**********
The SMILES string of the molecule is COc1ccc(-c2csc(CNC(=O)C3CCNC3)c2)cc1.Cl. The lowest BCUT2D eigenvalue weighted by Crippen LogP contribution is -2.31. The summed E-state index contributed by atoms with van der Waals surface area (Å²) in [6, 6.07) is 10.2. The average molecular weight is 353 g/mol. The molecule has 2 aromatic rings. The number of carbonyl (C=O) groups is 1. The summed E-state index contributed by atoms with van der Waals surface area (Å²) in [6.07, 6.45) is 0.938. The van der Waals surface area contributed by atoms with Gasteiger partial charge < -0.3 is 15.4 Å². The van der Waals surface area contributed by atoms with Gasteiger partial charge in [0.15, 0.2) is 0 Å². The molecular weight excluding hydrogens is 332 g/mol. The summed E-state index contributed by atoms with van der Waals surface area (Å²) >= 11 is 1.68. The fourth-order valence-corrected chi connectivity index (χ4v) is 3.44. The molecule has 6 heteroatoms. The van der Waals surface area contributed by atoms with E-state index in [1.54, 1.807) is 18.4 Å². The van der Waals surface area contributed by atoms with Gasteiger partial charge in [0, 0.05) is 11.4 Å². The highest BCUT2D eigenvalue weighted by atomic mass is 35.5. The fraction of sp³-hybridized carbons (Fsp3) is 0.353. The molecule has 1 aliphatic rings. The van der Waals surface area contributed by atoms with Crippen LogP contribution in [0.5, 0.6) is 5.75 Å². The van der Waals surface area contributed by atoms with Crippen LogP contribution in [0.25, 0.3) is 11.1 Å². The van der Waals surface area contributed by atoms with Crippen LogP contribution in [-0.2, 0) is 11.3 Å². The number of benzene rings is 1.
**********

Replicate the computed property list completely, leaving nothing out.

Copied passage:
The SMILES string of the molecule is COc1ccc(-c2csc(CNC(=O)C3CCNC3)c2)cc1.Cl. The lowest BCUT2D eigenvalue weighted by Crippen LogP contribution is -2.31. The summed E-state index contributed by atoms with van der Waals surface area (Å²) in [6, 6.07) is 10.2. The average molecular weight is 353 g/mol. The molecule has 2 aromatic rings. The number of carbonyl (C=O) groups is 1. The summed E-state index contributed by atoms with van der Waals surface area (Å²) in [6.07, 6.45) is 0.938. The van der Waals surface area contributed by atoms with Gasteiger partial charge < -0.3 is 15.4 Å². The van der Waals surface area contributed by atoms with Gasteiger partial charge in [0.15, 0.2) is 0 Å². The molecular weight excluding hydrogens is 332 g/mol. The summed E-state index contributed by atoms with van der Waals surface area (Å²) >= 11 is 1.68. The fourth-order valence-corrected chi connectivity index (χ4v) is 3.44. The molecule has 6 heteroatoms. The van der Waals surface area contributed by atoms with E-state index in [1.54, 1.807) is 18.4 Å². The van der Waals surface area contributed by atoms with Gasteiger partial charge in [0, 0.05) is 11.4 Å². The highest BCUT2D eigenvalue weighted by atomic mass is 35.5. The fraction of sp³-hybridized carbons (Fsp3) is 0.353. The molecule has 1 aliphatic rings. The van der Waals surface area contributed by atoms with Crippen LogP contribution in [0.5, 0.6) is 5.75 Å². The van der Waals surface area contributed by atoms with Crippen LogP contribution in [0.25, 0.3) is 11.1 Å². The van der Waals surface area contributed by atoms with Crippen LogP contribution in [-0.2, 0) is 11.3 Å². The number of benzene rings is 1.